…..I vehemently protested that the changes, if followed, could lead to an epidemic of obesity and diabetes — and couldn’t be justified on either health or nutritional grounds. To my amazement, I was a lone voice on this issue, as my colleagues appeared to accept the “policy level” decision. Over my objections, the Food Guide Pyramid was finalized, although it only saw the light of day 12 years later, in 1992. Yet it appears my warning has come to pass.’

In America ultimately, the food industry dictates the government’s food advice, shaping the nutrition agenda delivered to the public. In fact, to the food industry, the purpose of food guides is to persuade consumers that all foods (especially those that they’re selling) fit into a healthful diet.

The government readily complies. The newly recommended Dietary Guidelines, delivered to the government last. The Guidelines include meaningless — even deceptive — recommendations like: “Choose carbohydrates wisely for good health” (is a breakfast cereal that’s 38 per cent sugar a “wise” choice?) and “Choose fats wisely for good health” (are fast food French fries cooked in artery-clogging, partially hydrogenated vegetable oil, a powerful promoter of heart disease, a “wise” choice?). Further, in an apparent attempt to make no foods off-limits, the Guidelines give the nod to “discretionary calories” from added sugars and fats, once basic nutritional needs have been met.

These statements, which will form the basis of all national food and nutrition policy (including all of the U.S. school meal programs), protect every interest group in the food industry by basically setting no limits on any type or amount of fat and carbohydrate consumed. And all of this with the directive to “control calorie intake to manage body weight.”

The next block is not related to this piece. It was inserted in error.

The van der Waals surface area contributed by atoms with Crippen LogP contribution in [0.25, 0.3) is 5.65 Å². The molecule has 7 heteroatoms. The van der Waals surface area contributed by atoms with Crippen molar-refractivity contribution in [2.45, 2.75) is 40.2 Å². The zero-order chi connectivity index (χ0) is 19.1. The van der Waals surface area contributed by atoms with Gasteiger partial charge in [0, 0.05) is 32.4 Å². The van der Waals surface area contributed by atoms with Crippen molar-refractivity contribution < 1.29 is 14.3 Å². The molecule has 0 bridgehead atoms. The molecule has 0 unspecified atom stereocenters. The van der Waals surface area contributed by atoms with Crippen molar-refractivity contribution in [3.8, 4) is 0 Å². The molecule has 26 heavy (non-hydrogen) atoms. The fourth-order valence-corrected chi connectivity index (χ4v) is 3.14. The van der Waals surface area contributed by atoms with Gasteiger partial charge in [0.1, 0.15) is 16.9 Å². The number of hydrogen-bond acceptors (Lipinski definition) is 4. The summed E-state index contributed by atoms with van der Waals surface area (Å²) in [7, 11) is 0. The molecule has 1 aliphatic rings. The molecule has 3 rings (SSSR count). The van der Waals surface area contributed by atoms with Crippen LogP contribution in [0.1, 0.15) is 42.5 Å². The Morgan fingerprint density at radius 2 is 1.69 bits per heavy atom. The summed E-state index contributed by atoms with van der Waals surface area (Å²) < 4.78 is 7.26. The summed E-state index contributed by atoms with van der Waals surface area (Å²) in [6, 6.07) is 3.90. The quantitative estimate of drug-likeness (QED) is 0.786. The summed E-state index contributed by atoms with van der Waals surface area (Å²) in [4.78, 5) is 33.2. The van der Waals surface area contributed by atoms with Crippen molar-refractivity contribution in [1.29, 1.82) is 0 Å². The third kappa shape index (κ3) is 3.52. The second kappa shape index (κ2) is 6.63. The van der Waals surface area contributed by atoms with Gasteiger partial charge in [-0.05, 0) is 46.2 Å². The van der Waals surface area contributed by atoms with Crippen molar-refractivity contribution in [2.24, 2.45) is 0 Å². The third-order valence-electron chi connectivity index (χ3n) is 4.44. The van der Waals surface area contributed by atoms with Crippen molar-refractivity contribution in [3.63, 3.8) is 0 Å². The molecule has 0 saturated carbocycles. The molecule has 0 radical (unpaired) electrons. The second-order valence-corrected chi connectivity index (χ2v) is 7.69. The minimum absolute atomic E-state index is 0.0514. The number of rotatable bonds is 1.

How and why does the government allow this to happen? As I learned from my days as a USDA nutritionist, nutrition for the government is primarily a marketing tool to fuel growth in consumer food expenditures and demand for major food commodities: meat, dairy, eggs, wheat. It’s an economics lesson that has very little to do with our health and nutrition and everything to do with making sure that food expenditures continue to rise for all interests involved in the food industry.

Moreover, the USDA has had a long and cosy relationship with the food industry, whose executives often end up in USDA leadership positions (for instance, Mr. Hentges, formerly of the National Pork Producers’ Council and mentioned earlier). In fact, consumer groups requested (unsuccessfully) last year that seven of the 13 panel members who were writing the Food Guidelines, be removed because of their close ties to the food industry. Additionally, hundreds of food industry lobbyists keep the USDA in line — their line. Agriculture is among the top 10 industries that spend most on lobbying efforts.

It’s evident that the government can’t be relied on to provide objective, health-promoting food and nutrition advice. In the 25 years since the initial Food Guide was developed, we face an unprecedented nutrition crisis. A majority of Americans have poor-quality diets and the rates of diet-related chronic diseases, from cancer, diabetes and heart disease to digestive diseases and arthritis, are soaring. The latest research blames commercial food ingredients, imbalanced diets, excessive calories and too few nutrient and antioxidant rich vegetables, fruits and whole grains.

Given our national nutrition crisis, it’s vital that the government deliver state of the art nutrition advice that is unfettered by special interests. Being intimately aware of the government’s internal workings, I suggest the responsibility be moved totally to the Department of Health and Human Services where nutritionists don’t have ties to the food industry and officials are less likely to knuckle under to pressures from food lobbies. The USDA’s built-in conflicts of interest must be openly acknowledged so that we can make the shift. Nutrition is too important to leave to anyone who’s interest is convincing us to “just eat more.”’ 6